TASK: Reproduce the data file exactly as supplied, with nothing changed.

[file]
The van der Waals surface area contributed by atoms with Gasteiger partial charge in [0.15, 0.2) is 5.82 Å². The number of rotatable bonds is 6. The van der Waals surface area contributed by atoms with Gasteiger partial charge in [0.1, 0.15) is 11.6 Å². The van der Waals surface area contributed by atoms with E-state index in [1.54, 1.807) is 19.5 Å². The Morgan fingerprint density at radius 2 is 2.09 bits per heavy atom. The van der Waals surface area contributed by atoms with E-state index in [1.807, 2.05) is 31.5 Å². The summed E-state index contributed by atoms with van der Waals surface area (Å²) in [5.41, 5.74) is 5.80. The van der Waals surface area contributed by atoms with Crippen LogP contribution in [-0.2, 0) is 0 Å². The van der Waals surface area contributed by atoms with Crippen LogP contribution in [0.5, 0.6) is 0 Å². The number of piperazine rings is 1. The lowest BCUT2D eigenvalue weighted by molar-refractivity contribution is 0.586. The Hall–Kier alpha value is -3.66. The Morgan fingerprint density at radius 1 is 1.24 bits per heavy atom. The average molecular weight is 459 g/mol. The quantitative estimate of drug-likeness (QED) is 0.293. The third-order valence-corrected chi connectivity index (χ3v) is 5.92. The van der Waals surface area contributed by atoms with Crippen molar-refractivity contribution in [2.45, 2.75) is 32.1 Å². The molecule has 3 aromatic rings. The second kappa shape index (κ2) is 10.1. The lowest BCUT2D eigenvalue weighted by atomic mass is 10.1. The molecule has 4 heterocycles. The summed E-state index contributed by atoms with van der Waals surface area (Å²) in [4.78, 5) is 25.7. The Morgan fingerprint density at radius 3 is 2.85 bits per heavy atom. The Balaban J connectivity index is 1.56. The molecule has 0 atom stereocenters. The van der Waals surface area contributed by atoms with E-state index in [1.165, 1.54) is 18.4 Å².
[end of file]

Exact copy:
The van der Waals surface area contributed by atoms with Gasteiger partial charge in [0.15, 0.2) is 5.82 Å². The number of rotatable bonds is 6. The van der Waals surface area contributed by atoms with Gasteiger partial charge in [0.1, 0.15) is 11.6 Å². The van der Waals surface area contributed by atoms with E-state index in [1.54, 1.807) is 19.5 Å². The Morgan fingerprint density at radius 2 is 2.09 bits per heavy atom. The van der Waals surface area contributed by atoms with E-state index in [1.807, 2.05) is 31.5 Å². The summed E-state index contributed by atoms with van der Waals surface area (Å²) in [5.41, 5.74) is 5.80. The van der Waals surface area contributed by atoms with Crippen LogP contribution in [-0.2, 0) is 0 Å². The van der Waals surface area contributed by atoms with Crippen LogP contribution in [0.5, 0.6) is 0 Å². The number of piperazine rings is 1. The lowest BCUT2D eigenvalue weighted by molar-refractivity contribution is 0.586. The Hall–Kier alpha value is -3.66. The Morgan fingerprint density at radius 1 is 1.24 bits per heavy atom. The average molecular weight is 459 g/mol. The quantitative estimate of drug-likeness (QED) is 0.293. The third-order valence-corrected chi connectivity index (χ3v) is 5.92. The van der Waals surface area contributed by atoms with Crippen molar-refractivity contribution in [2.45, 2.75) is 32.1 Å². The molecule has 3 aromatic rings. The second kappa shape index (κ2) is 10.1. The lowest BCUT2D eigenvalue weighted by atomic mass is 10.1. The molecule has 4 heterocycles. The summed E-state index contributed by atoms with van der Waals surface area (Å²) in [4.78, 5) is 25.7. The Morgan fingerprint density at radius 3 is 2.85 bits per heavy atom. The Balaban J connectivity index is 1.56. The molecule has 0 atom stereocenters. The van der Waals surface area contributed by atoms with E-state index in [1.165, 1.54) is 18.4 Å².